Romania in fresh push for foreign investments

Newsroom 04/11/2013 | 05:20

Broadening the scope of investors and improving the domestic business environment are key in Romania’s marathon of attracting new foreign investments, said Joseph Quinlan, managing director and chief market strategist at US Trust, Bank of America Private Wealth Management, during The Case for Investing in Romania conference organized last week by AmCham Romania, the business advocacy group.

By Ovidiu Posirca

Getting the basics right

Quinlan said that foreign investors are looking for ease of doing business, strong institutions, good infrastructure and skilled labor, adding that these are some of the challenges facing Romania.

“Small countries can attract large sums of capital from multinationals. That’s how you should be thinking,” said Quinlan, who was keynote speaker at the conference, which is one of a series of events AmCham is organising to mark its 20th anniversary in Romania.

Quinlan, an American economist, is bullish about the European Union and the transatlantic relationship, arguing that the bloc of economies in the EU has emerged stronger from the global economic crisis. He authored The Case for Investing in Europe study, which was put together for the AmChams in Europe network.

The economist noted that the combined GDP of the EU 28 is around 30 percent greater than China’s and around three and a half times larger than India’s.

“On Wall Street, down in Washington, it’s all about China, India, the BRICS (e.n. a term coined to describe the emerging economies of Brazil, Russia, India, China and South Africa). Wall Street is underestimating the economic power of the EU. The EU is wealthy, while China and India are poor,” said Quinlan.

The economist underlined Romania’s good location, which he said could work as a “bridge to the Middle East and Africa”, and urged the country to go beyond the EU to increase its attractiveness to foreign investors.

“Wherever possible (e.n. look at) Ukraine, Turkey, Central Asia, the Middle East, Africa. These are emerging markets where I think Romanian companies could do business and/or attract capital (…) Romania has to broaden its scope on who wants to invest in the economy. Look at some of these Asian countries, look at Brazil,” Quinlan told BR.

He suggested companies operating in these emerging economies could use Romania as “a launch pad into the bigger EU market”.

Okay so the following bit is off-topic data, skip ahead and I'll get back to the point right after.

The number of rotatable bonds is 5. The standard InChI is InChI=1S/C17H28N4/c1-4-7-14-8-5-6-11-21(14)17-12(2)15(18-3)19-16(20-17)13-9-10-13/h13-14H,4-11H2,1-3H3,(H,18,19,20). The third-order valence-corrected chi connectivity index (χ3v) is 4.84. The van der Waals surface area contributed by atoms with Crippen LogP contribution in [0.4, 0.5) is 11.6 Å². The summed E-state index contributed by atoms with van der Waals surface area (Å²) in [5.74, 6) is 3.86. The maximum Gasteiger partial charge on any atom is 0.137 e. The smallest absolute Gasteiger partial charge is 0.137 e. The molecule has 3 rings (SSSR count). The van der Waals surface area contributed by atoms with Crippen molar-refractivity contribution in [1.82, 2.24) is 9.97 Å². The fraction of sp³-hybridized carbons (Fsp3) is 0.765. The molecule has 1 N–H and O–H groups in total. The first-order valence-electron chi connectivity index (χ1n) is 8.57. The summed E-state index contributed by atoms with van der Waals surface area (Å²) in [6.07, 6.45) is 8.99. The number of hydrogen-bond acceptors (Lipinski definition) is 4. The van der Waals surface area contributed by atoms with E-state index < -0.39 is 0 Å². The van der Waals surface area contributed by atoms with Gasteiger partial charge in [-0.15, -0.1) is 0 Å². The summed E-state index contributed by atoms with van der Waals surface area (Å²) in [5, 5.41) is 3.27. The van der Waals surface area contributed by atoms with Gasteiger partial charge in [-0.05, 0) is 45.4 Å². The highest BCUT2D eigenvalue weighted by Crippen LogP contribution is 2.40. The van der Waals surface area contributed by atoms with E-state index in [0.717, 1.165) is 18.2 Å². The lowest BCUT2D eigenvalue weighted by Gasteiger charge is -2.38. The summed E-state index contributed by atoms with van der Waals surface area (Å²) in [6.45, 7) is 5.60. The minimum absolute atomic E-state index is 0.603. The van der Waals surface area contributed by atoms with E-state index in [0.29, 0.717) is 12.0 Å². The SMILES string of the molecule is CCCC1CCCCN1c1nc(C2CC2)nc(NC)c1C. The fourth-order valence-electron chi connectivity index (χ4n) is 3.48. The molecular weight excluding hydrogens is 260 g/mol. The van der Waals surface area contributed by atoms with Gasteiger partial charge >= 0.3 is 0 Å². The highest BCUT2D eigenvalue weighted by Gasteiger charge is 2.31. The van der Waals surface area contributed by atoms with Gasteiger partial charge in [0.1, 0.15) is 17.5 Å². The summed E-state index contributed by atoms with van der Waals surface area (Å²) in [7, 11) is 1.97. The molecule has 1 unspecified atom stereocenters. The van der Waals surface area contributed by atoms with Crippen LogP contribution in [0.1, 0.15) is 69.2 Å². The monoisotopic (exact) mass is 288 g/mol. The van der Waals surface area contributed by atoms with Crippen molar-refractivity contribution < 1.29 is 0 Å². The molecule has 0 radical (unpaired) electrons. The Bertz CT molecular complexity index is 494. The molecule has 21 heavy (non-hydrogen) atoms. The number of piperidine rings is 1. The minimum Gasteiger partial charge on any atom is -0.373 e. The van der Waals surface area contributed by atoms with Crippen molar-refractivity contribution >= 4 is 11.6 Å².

BR asked Quinlan about the methods of attracting fresh capital investments from abroad, given that foreign direct investment (FDI) fell to a ten-year low of EUR 1.6 billion in 2012.

“The low in investment is related to the cyclical slowdown in Europe and the fact that companies have been cautious with their capital since the crisis. They’re holding back more capital because there has been a lack of global confidence amongst a lot of corporations who are holding money back,” commented the economist.

He added that Romania has to get the basics right in terms of infrastructure and the labor force, at the same time strengthening its institutions to attract investments from multinationals.

Quinlan, who is also Transatlantic Fellow at the Center For Transatlantic Relations, Johns Hopkins and the German Marshall Fund, said the US was getting more attractive as a destination for FDI, mainly due to falling energy costs and relatively stagnant wages.

“The US is becoming a low-cost manufacturing energy powerhouse and taking away capital that might otherwise have come to countries like Romania,” he added.

With Europe and the US currently negotiating a free trade agreement, Quinlan says this is the largest such deal ever attempted, highlighting that agriculture, IT, aviation, and pharmaceuticals are some of the sectors that would benefit from this partnership.

He says the Transatlantic Trade and Investment Partnership (TTIP) will have to be struck by the end of 2014, according to officials on both sides of the Atlantic. The economist predicted that this agreement would create more growth, income and jobs in both regions.


Enhancing Romania’s competitiveness

On the back of the ongoing competition for FDI, AmCham Romania launched last week an e-booklet outlining the main features of the local business environment aimed at new investors wishing to familiarize themselves with the Romanian market. This is the latest initiative of AmCham in making a strong case for Romania as an investment destination.

During the same conference, Valeriu Nistor, president of AmCham Romania, said the US and Romania were set to boost economic ties under the Strategic Partnership, which has so far focused on the military field.

“On both sides of the Atlantic there is a strong belief that the economic component of this strategic partnership must be developed further,” said Nistor.

He further outlined the leading priorities to increase Romania’s economic competitiveness as put forward by AmCham members. Recommendations span a wide array of sectors, from taxation to labor markets and the public procurement framework.

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